Shigeru Miyamoto is the most successful artist of the last 50 years. He has single-handedly laid the foundations for the world's largest entertainment industry. It's about time you knew who he was. As Nintendo's creative visionary, he has produced more revered classics in his chosen field than either Walt Disney, Steven Spielberg or, yes, the Beatles. Sales of his video games – from Super Mario Bros to Wii Sports; Nintendogs to Donkey Kong; The Legend Of Zelda to Mario Kart – have topped an incredible 500 million, and show no signs of slowing down. Yet in London last week the lifelong Kyoto resident could happily spend his afternoons taking in the capital's most notorious monuments unbothered by acolytes or autograph-hunters.
Miyamoto was in town to collect his Bafta Fellowship, the Academy's lifetime achievement. His name now proudly sits alongside the likes of Alfred Hitchcock, Stanley Kubrick and Woody Allen as a master of the arts. It's a decision impossible to argue with. Miyamoto, who joined Nintendo in 1977, has created eight of the top-10-selling video games of all time. One of the other two, Pokémon Red Blue And Green, was invented by his protégée, Satoshi Tajiri. The other is Tetris.
His success began – as so many do – with a huge problem. In 1978 Nintendo tried to hijack the success of arcade smash Space Invaders with its own clone, Radarscope. But Radarscope didn't sell – and Nintendo was left with thousands of arcade cabinets going to waste. An opportunity to innovate presented itself and – as he's done countless times since – Miyamoto sprang into life. He filled the cabinets with Donkey Kong, which hit the market in 1981. The simple platformer was released to huge acclaim, introducing a global audience to the titular beast – still a gaming heavyweight three decades later – and Miyamoto's most successful creation, an Italian plumber named Mario.
Fast-forward 29 years and his latest smash, Wii Fit, has shifted 23 million copies – becoming the second biggest-selling game in history. Just as Donkey Kong did all those years ago, it's made video games a daily part of life for a huge demographic of people who previously dismissed them as child's play. In between these events (and as you may expect of someone whose life work has generated in excess of £15bn) Miyamoto has remained feverishly creative on consoles such as the NES, SNES, N64 and the biggest-selling home games system in history, the Wii – which he also invented.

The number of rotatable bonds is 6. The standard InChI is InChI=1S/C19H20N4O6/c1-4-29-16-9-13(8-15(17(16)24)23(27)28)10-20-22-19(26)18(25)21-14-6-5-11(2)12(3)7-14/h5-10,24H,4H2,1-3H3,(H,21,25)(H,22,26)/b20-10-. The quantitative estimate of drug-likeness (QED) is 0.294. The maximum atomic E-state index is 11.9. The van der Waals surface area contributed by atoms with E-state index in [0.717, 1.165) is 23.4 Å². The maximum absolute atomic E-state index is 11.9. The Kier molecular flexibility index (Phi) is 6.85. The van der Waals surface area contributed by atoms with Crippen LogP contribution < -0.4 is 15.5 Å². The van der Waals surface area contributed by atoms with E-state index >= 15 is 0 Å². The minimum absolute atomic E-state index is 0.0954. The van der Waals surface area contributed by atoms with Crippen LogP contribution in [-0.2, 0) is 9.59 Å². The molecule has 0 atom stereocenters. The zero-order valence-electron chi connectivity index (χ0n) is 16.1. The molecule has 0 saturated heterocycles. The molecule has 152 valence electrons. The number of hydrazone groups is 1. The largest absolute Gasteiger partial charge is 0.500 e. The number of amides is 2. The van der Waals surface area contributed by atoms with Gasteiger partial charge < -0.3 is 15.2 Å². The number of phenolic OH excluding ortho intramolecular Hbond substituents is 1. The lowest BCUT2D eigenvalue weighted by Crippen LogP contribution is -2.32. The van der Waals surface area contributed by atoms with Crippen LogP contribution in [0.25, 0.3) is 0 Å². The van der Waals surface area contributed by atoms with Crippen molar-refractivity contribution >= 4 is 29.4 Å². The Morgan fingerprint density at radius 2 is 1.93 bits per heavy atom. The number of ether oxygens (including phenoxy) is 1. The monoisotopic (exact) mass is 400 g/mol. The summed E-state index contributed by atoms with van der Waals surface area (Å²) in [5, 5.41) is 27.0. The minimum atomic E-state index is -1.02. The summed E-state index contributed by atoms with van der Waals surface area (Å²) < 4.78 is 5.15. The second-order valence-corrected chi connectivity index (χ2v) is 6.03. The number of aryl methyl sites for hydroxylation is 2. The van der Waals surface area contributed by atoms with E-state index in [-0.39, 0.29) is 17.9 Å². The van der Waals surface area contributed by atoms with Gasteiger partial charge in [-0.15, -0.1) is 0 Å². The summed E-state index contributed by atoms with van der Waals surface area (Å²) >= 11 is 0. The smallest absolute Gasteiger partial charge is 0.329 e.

Miyamoto studied at the Kanazawa College of Art in hometown Kyoto, before being recruited by Nintendo, located just down the road. Famously, he brought designs for a new range of animal-headed children's clothes hangers to his job interview. His prolific output remains undimmed in 2010, as Miyamoto – now 57 – readies his latest classic-in-waiting, Super Mario Galaxy 2, due for release in June. Yet over and above his phenomenal sales success, what really sets Miyamoto apart from anyone else in any creative field is his marrying of genius with astonishing modesty.
He cuts an unimposing, diminutive, almost elfish figure – perched obediently in his chair. A faded Beatles T-shirt and moptop haircut are the only signs of cultural rebellion, smoothed at the edges by a quiet reverence and politeness that extends to his interpreter and UK hotel staff. It's apparent from the off that unlike the many of the Bafta Fellows to whose club he now rightly belongs, impassioned tantrums and theatrical outbursts are not his style. Neither, as it turns out, are the glitz and glamour to which some may suggest he is entitled.
"I'm not envious of the attention of movie stars," he says. "I enjoy not being recognised. It allows me to get on with my life. All I want is to be recognised through my work. It's funny – in America and the UK, they say I'm famous in Japan. In Japan, they say I'm famous in America and the UK." Miyamoto's placid temperament and genial timidity tessellate with the universally loveable nature of his work. Despite occasional sniggers from today's breed of edgy games developer, Miyamoto has never produced a title that wasn't suitable for families to play together – even in the days when video games were the unique preserve of teens hunched in darkened bedrooms. Walt Disney comparisons are not unwarranted.